CINCINNATI – The Cincinnati City Center Development Corporation and the Drop Inn Center have a handshake agreement to move the region’s largest homeless shelter from Over-the-Rhine to Queensgate.
The shelter’s new location would be at the old Butternut Bread factory at 747 W. Fifth St., which 3CDC already has purchased through one of its real estate holding companies.
The site represents “most of the things on our wish list, which is fantastic,” Drop Inn Center Executive Director Arlene Nolan told WCPO during a meeting at the 3CDC offices on Friday.
3CDC, the influential developer the city has put in charge of Over-the-Rhine's rebirth, has been working with the Drop Inn Center to find a new location since May 2010. The Drop Inn Center offers the homeless a safe place to sleep with minimal requirements for people who need its services.
The shelter now sits just across the street from Washington Park in the middle of hundreds of millions of dollars in investment that’s been made in the historic neighborhood in recent years.
The $72 million School for the Creative and Performing Arts campus opened across the street from the Drop Inn Center in August 2010, for example.
And in 2012 3CDC oversaw the $48 million expansion and renovation of Washington Park right across from the shelter. The nonprofit developer also has overseen the redevelopment of dozens of buildings in Over-the-Rhine, representing many millions of dollars.
Homeless advocate Josh Spring said in a news release that developers and government officials should be working to maintain affordable housing in the city to help address the problem of homelessness rather than moving poor people out of their neighborhoods.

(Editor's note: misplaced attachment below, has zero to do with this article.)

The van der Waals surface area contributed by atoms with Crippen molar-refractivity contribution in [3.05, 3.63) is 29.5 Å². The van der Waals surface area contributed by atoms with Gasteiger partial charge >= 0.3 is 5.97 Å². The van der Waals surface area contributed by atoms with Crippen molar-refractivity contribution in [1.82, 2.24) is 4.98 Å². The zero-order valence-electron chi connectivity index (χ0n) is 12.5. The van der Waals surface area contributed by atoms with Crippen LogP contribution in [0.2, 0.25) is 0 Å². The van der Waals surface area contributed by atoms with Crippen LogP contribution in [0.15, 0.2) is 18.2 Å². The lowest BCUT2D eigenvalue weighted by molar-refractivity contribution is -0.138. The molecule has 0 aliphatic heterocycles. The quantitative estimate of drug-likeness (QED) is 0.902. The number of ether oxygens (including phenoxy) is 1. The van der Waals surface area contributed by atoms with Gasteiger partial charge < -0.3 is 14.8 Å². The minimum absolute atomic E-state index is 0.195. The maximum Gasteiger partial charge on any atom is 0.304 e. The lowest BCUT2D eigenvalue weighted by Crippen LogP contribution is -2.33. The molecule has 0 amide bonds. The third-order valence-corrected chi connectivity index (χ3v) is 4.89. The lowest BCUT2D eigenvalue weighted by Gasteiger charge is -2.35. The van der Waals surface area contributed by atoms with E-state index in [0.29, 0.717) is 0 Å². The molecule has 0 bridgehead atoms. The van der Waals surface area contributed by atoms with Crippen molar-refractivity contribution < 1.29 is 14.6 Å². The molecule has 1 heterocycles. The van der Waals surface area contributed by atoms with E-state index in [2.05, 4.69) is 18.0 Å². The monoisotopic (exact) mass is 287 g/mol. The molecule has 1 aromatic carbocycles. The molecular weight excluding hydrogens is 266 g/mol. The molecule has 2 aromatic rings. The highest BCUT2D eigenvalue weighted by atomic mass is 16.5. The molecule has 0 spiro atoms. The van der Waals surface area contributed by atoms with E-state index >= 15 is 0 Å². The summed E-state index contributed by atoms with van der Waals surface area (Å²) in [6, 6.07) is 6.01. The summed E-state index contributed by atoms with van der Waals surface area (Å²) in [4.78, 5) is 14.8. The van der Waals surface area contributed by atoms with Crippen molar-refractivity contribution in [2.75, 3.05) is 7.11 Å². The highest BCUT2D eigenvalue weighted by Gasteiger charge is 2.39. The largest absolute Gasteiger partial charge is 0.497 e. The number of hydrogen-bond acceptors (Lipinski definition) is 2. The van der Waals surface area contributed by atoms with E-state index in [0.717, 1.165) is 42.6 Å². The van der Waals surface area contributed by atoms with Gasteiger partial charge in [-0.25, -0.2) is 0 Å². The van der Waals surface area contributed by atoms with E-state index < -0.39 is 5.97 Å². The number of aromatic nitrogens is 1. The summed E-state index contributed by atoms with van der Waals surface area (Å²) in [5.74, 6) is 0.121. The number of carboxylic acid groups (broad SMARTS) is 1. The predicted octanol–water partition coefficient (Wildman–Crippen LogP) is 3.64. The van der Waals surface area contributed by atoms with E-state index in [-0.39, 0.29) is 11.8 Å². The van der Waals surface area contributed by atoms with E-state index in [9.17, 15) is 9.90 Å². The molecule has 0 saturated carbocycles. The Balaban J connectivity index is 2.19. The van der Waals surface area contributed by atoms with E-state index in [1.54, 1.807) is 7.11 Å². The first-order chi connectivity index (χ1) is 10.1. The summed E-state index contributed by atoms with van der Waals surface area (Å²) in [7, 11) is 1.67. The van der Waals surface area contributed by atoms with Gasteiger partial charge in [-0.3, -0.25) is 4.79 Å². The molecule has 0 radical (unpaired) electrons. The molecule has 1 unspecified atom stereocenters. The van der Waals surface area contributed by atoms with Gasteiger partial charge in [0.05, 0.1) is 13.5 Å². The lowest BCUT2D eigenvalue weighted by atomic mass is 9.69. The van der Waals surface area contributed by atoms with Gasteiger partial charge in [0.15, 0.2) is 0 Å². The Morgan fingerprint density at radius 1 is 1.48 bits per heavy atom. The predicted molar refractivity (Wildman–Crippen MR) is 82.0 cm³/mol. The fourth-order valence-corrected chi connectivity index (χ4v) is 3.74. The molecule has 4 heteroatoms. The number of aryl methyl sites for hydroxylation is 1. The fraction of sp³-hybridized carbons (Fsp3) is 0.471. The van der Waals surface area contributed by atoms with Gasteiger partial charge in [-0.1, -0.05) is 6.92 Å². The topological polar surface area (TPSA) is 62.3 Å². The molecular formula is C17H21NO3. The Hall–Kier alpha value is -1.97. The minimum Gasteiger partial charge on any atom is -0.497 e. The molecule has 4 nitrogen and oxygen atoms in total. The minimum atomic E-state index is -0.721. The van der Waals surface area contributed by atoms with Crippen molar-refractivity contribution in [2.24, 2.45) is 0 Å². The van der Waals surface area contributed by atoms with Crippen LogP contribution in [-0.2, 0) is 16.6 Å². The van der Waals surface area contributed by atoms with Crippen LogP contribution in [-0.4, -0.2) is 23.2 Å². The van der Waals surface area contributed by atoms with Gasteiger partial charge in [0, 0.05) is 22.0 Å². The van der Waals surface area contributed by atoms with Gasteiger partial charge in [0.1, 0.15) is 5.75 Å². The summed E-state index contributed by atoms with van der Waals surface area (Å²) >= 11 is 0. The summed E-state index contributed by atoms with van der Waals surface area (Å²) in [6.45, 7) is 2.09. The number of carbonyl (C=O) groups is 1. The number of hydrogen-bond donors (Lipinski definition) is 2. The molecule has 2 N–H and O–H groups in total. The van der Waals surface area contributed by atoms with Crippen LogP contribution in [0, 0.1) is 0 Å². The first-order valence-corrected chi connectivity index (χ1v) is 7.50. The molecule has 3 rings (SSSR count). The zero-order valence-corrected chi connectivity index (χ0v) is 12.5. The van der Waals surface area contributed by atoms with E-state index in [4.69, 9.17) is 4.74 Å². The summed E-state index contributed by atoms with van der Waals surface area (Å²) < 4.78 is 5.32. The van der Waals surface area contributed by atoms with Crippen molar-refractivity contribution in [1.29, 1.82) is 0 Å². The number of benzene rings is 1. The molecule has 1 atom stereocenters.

"3CDC has spent hundreds of millions of dollars gentrifying Over-the-Rhine and the Central Business District," said Spring, executive director of the Greater Cincinnati Homeless Coalition. "We must create policy and spending that breeds opportunity, inclusiveness and real development – for everyone."
But 3CDC CEO Stephen Leeper said during an interview with WCPO that moving the Drop Inn Center is not about the gentrification of Over-the-Rhine. It’s about improving services for homeless people, he said.
“In this 30-block area, there are 1,000 affordable housing units that will remain affordable. We’ve done maybe 250 condominiums,” Leeper said. “Now we have a park where this neighborhood’s children can go and play safely. If that constitutes gentrification, we are guilty as charged.”
Leaving Over-the-Rhine hasn’t been an easy decision for the Drop Inn Center board of directors, said Elissa Pogue, the board’s chairwoman. Board members are worried about the higher operating costs of a new facility, which is triple the size of the former center, she said.
But to renovate the shelter at its current location would require closing it temporarily, she said, which seemed like “a big sacrifice.”
“The important thing has always been the needs of the residents, and that has helped ground the board,” Pogue said. “We had to balance the history of the Drop and the neighborhood and the strong feelings people had about the role 'The Drop' has played in the past.”
Leeper expects there will be “public discourse” about the project, he said.
3CDC presented its plans to the Queensgate Business Alliance Thursday.
While members of the business group have tremendous respect for the work that Nolan and the Drop Inn Center do, they worry about the impact of two major homeless shelter campuses on the industrial neighborhood, said David Noell, president of the alliance.
“Look, is anybody going to say this is something they had envisioned coming? Like anything else, this is new. This is different,” Leeper said. “I think people understand what we’re trying to do here.”